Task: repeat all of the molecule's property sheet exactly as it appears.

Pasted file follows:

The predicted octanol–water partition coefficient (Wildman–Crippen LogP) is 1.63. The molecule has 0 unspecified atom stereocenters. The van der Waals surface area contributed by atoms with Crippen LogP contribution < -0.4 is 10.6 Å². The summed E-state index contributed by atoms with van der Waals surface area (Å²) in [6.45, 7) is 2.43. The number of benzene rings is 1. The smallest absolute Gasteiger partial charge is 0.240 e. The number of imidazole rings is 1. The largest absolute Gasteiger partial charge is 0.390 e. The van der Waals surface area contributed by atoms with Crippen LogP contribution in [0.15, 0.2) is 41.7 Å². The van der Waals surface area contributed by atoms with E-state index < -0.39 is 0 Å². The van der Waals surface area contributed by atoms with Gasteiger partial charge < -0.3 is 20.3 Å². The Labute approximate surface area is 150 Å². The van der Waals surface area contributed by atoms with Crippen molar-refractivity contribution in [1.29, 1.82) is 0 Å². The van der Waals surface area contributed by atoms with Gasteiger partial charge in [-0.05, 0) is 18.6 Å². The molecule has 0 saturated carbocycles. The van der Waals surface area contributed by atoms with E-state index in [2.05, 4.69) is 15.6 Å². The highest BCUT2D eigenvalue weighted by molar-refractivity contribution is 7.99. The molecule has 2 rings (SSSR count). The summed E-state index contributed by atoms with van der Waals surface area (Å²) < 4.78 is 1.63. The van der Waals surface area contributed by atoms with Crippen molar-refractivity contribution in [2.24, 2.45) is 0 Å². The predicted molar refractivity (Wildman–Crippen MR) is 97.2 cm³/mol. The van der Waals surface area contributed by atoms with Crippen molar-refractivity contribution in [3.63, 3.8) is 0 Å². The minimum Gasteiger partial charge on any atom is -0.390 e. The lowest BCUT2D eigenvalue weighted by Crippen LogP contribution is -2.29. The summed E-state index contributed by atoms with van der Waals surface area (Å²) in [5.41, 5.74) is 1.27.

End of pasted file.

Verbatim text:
The predicted octanol–water partition coefficient (Wildman–Crippen LogP) is 1.63. The molecule has 0 unspecified atom stereocenters. The van der Waals surface area contributed by atoms with Crippen LogP contribution < -0.4 is 10.6 Å². The summed E-state index contributed by atoms with van der Waals surface area (Å²) in [6.45, 7) is 2.43. The number of benzene rings is 1. The smallest absolute Gasteiger partial charge is 0.240 e. The number of imidazole rings is 1. The largest absolute Gasteiger partial charge is 0.390 e. The van der Waals surface area contributed by atoms with Crippen LogP contribution in [0.15, 0.2) is 41.7 Å². The van der Waals surface area contributed by atoms with E-state index < -0.39 is 0 Å². The van der Waals surface area contributed by atoms with Gasteiger partial charge < -0.3 is 20.3 Å². The Labute approximate surface area is 150 Å². The van der Waals surface area contributed by atoms with Crippen molar-refractivity contribution in [1.29, 1.82) is 0 Å². The van der Waals surface area contributed by atoms with Gasteiger partial charge in [-0.05, 0) is 18.6 Å². The molecule has 0 saturated carbocycles. The van der Waals surface area contributed by atoms with E-state index in [2.05, 4.69) is 15.6 Å². The highest BCUT2D eigenvalue weighted by molar-refractivity contribution is 7.99. The molecule has 2 rings (SSSR count). The summed E-state index contributed by atoms with van der Waals surface area (Å²) < 4.78 is 1.63. The van der Waals surface area contributed by atoms with Crippen molar-refractivity contribution in [2.24, 2.45) is 0 Å². The predicted molar refractivity (Wildman–Crippen MR) is 97.2 cm³/mol. The van der Waals surface area contributed by atoms with Crippen molar-refractivity contribution in [3.63, 3.8) is 0 Å². The minimum Gasteiger partial charge on any atom is -0.390 e. The lowest BCUT2D eigenvalue weighted by Crippen LogP contribution is -2.29. The summed E-state index contributed by atoms with van der Waals surface area (Å²) in [5.41, 5.74) is 1.27.